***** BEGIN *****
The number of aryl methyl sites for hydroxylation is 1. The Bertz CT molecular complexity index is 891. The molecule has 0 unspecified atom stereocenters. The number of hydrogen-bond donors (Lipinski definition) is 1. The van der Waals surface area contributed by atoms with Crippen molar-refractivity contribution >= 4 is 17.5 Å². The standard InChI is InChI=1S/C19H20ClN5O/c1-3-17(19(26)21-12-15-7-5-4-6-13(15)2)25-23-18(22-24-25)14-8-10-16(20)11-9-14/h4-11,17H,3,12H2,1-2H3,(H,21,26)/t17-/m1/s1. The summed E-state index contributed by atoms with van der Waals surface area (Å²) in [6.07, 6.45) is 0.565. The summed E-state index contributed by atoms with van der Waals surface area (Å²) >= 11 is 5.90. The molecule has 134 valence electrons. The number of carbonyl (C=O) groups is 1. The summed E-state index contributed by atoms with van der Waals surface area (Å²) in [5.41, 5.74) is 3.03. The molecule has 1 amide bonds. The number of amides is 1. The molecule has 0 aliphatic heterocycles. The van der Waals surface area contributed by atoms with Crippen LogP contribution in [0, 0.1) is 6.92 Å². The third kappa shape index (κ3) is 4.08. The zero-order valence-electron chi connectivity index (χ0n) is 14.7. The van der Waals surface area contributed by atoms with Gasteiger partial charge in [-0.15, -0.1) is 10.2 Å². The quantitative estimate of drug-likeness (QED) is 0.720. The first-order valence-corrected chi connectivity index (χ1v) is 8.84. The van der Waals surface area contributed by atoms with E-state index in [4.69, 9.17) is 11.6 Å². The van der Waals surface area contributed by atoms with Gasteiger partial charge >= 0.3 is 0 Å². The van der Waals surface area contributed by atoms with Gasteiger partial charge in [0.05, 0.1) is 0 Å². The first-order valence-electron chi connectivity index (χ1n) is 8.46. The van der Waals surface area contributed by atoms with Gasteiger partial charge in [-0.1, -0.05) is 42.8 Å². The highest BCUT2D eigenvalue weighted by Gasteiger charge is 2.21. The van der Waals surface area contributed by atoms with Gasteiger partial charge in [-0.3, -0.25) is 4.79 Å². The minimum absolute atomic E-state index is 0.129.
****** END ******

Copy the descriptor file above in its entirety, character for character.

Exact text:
The number of aryl methyl sites for hydroxylation is 1. The Bertz CT molecular complexity index is 891. The molecule has 0 unspecified atom stereocenters. The number of hydrogen-bond donors (Lipinski definition) is 1. The van der Waals surface area contributed by atoms with Crippen molar-refractivity contribution >= 4 is 17.5 Å². The standard InChI is InChI=1S/C19H20ClN5O/c1-3-17(19(26)21-12-15-7-5-4-6-13(15)2)25-23-18(22-24-25)14-8-10-16(20)11-9-14/h4-11,17H,3,12H2,1-2H3,(H,21,26)/t17-/m1/s1. The summed E-state index contributed by atoms with van der Waals surface area (Å²) in [6.07, 6.45) is 0.565. The summed E-state index contributed by atoms with van der Waals surface area (Å²) >= 11 is 5.90. The molecule has 134 valence electrons. The number of carbonyl (C=O) groups is 1. The summed E-state index contributed by atoms with van der Waals surface area (Å²) in [5.41, 5.74) is 3.03. The molecule has 1 amide bonds. The number of amides is 1. The molecule has 0 aliphatic heterocycles. The van der Waals surface area contributed by atoms with Crippen LogP contribution in [0, 0.1) is 6.92 Å². The third kappa shape index (κ3) is 4.08. The zero-order valence-electron chi connectivity index (χ0n) is 14.7. The van der Waals surface area contributed by atoms with Gasteiger partial charge in [-0.15, -0.1) is 10.2 Å². The quantitative estimate of drug-likeness (QED) is 0.720. The first-order valence-corrected chi connectivity index (χ1v) is 8.84. The van der Waals surface area contributed by atoms with E-state index in [4.69, 9.17) is 11.6 Å². The van der Waals surface area contributed by atoms with Gasteiger partial charge >= 0.3 is 0 Å². The van der Waals surface area contributed by atoms with Gasteiger partial charge in [0.05, 0.1) is 0 Å². The first-order valence-electron chi connectivity index (χ1n) is 8.46. The van der Waals surface area contributed by atoms with Gasteiger partial charge in [-0.1, -0.05) is 42.8 Å². The highest BCUT2D eigenvalue weighted by Gasteiger charge is 2.21. The van der Waals surface area contributed by atoms with Gasteiger partial charge in [-0.3, -0.25) is 4.79 Å². The minimum absolute atomic E-state index is 0.129.